Intellectual Property at the Crossroads of Trade

Intellectual Property at the Crossroads of Trade

ATRIP Intellectual Property series

Edited by Jan Rosén

The book comprises thoughtful contributions on varying commercial aspects of IP, from parallel imports of pharmaceuticals to exhaustion of rights, and from trade in goods of cultural heritage to regulation of goods in transit. There is detailed discussion of licensing, including cross-border elements, online licensing, and the potential for harmonisation in Europe. This precedes a multi-layered analysis of the Anti-counterfeiting Trade Agreement.

Chapter 8: The Anti-Counterfeiting Trade Agreement and criminal enforcement of intellectual property: what consequences for the European Union?

Christophe Geiger

Subjects: law - academic, intellectual property law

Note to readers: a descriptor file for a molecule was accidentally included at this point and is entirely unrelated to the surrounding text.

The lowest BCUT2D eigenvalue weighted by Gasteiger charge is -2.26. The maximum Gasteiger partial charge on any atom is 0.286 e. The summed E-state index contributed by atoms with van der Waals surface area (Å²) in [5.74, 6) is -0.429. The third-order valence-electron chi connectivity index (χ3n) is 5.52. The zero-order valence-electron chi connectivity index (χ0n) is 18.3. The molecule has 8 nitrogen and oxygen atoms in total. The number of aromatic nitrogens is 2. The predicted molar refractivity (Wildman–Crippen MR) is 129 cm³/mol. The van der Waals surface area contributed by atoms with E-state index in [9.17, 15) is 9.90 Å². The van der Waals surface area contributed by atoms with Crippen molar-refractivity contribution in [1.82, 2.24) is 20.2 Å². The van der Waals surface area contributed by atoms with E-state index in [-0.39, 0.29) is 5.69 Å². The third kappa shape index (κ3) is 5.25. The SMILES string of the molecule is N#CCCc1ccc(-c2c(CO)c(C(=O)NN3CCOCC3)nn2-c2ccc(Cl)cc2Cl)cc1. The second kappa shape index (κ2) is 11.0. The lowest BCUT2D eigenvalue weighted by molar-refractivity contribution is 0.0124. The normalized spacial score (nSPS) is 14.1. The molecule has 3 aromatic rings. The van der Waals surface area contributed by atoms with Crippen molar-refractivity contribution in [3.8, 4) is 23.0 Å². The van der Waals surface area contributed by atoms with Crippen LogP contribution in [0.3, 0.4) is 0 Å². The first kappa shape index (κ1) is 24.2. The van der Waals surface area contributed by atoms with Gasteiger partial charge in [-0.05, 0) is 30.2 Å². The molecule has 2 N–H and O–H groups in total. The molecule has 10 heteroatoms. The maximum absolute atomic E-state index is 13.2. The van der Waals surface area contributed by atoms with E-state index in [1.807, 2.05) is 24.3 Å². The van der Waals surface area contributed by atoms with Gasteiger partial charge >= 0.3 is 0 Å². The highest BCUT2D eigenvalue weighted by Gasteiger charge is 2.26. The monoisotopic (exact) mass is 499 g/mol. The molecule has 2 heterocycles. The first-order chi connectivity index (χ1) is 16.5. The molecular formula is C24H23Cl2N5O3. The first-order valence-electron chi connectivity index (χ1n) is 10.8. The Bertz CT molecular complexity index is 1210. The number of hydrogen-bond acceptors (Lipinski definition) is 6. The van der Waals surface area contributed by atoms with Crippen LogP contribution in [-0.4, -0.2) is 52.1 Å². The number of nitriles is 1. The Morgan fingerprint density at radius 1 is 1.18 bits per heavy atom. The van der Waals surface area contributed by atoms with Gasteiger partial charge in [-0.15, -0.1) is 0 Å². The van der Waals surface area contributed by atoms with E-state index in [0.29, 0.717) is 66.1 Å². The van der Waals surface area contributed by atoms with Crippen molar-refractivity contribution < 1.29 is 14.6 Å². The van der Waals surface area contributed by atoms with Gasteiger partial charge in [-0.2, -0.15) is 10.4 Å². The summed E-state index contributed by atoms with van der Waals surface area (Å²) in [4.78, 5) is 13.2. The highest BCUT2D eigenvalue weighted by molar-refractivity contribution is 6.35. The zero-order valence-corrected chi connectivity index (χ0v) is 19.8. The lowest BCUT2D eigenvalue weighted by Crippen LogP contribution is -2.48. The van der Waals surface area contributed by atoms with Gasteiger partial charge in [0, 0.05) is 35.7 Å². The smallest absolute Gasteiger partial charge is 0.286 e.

The Anti-Counterfeiting Trade Agreement (ACTA) has caused considerable concern, in the European Union (EU) and elsewhere. This was initially generated by the fact that the negotiations for the Agreement, pursued for three years outside any official multilateral framework by the European Commission and ten other countries, were for a long time kept secret, giving rise to all sorts of speculation and fears on the part of the public. At some point, the European Parliament protested loudly and adopted a resolution by a huge majority, demanding full information from the European Commission on the progress of the negotiations. Under pressure from this resolution, the Commission publicized a first version of the proposed agreement on 21 April 2010 and, following the last cycle of negotiations in Tokyo, a consolidated version on 2 October 20105 The final version of the Agreement was released on 3 December 2010 after the legal verification meeting held in Sydney, although this had little impact on the final text

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